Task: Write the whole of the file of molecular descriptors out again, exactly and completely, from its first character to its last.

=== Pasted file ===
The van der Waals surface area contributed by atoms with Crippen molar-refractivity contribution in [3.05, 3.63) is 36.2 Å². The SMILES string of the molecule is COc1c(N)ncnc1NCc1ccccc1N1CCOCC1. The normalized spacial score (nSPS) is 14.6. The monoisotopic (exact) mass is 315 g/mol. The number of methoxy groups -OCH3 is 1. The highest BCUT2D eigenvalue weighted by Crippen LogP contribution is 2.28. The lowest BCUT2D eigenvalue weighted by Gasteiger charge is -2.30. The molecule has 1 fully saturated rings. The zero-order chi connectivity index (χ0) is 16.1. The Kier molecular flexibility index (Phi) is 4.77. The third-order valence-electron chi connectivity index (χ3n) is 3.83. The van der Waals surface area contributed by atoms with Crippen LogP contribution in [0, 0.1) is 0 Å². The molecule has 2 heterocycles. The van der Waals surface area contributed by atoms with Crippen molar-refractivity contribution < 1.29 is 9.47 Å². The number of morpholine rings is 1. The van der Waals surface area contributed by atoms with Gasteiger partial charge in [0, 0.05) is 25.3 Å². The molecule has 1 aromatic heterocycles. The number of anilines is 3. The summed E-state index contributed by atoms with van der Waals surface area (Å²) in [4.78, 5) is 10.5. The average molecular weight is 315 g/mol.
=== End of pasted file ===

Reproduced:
The van der Waals surface area contributed by atoms with Crippen molar-refractivity contribution in [3.05, 3.63) is 36.2 Å². The SMILES string of the molecule is COc1c(N)ncnc1NCc1ccccc1N1CCOCC1. The normalized spacial score (nSPS) is 14.6. The monoisotopic (exact) mass is 315 g/mol. The number of methoxy groups -OCH3 is 1. The highest BCUT2D eigenvalue weighted by Crippen LogP contribution is 2.28. The lowest BCUT2D eigenvalue weighted by Gasteiger charge is -2.30. The molecule has 1 fully saturated rings. The zero-order chi connectivity index (χ0) is 16.1. The Kier molecular flexibility index (Phi) is 4.77. The third-order valence-electron chi connectivity index (χ3n) is 3.83. The van der Waals surface area contributed by atoms with Crippen LogP contribution in [0, 0.1) is 0 Å². The molecule has 2 heterocycles. The van der Waals surface area contributed by atoms with Crippen molar-refractivity contribution < 1.29 is 9.47 Å². The number of morpholine rings is 1. The van der Waals surface area contributed by atoms with Gasteiger partial charge in [0, 0.05) is 25.3 Å². The molecule has 1 aromatic heterocycles. The number of anilines is 3. The summed E-state index contributed by atoms with van der Waals surface area (Å²) in [4.78, 5) is 10.5. The average molecular weight is 315 g/mol.